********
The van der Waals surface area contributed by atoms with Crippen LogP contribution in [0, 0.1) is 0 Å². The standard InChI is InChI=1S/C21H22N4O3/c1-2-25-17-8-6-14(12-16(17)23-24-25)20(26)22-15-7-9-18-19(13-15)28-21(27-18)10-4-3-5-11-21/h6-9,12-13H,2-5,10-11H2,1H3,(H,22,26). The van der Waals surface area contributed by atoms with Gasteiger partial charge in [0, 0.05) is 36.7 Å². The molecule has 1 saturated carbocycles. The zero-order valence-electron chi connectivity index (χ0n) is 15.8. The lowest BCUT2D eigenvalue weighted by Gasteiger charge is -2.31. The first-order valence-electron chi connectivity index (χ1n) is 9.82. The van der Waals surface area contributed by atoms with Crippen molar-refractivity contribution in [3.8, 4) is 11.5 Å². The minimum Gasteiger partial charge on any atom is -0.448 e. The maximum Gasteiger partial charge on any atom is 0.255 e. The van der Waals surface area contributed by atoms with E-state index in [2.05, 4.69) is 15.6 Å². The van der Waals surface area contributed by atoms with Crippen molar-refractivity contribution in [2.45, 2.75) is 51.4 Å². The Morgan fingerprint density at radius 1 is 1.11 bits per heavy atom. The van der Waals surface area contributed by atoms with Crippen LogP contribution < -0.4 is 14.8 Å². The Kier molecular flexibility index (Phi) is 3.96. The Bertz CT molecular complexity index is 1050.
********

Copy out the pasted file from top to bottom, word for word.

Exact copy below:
The van der Waals surface area contributed by atoms with Crippen LogP contribution in [0, 0.1) is 0 Å². The standard InChI is InChI=1S/C21H22N4O3/c1-2-25-17-8-6-14(12-16(17)23-24-25)20(26)22-15-7-9-18-19(13-15)28-21(27-18)10-4-3-5-11-21/h6-9,12-13H,2-5,10-11H2,1H3,(H,22,26). The van der Waals surface area contributed by atoms with Gasteiger partial charge in [0, 0.05) is 36.7 Å². The molecule has 1 saturated carbocycles. The zero-order valence-electron chi connectivity index (χ0n) is 15.8. The lowest BCUT2D eigenvalue weighted by Gasteiger charge is -2.31. The first-order valence-electron chi connectivity index (χ1n) is 9.82. The van der Waals surface area contributed by atoms with Crippen molar-refractivity contribution in [3.8, 4) is 11.5 Å². The minimum Gasteiger partial charge on any atom is -0.448 e. The maximum Gasteiger partial charge on any atom is 0.255 e. The van der Waals surface area contributed by atoms with E-state index in [2.05, 4.69) is 15.6 Å². The van der Waals surface area contributed by atoms with Crippen molar-refractivity contribution in [2.45, 2.75) is 51.4 Å². The Morgan fingerprint density at radius 1 is 1.11 bits per heavy atom. The van der Waals surface area contributed by atoms with Crippen LogP contribution < -0.4 is 14.8 Å². The Kier molecular flexibility index (Phi) is 3.96. The Bertz CT molecular complexity index is 1050.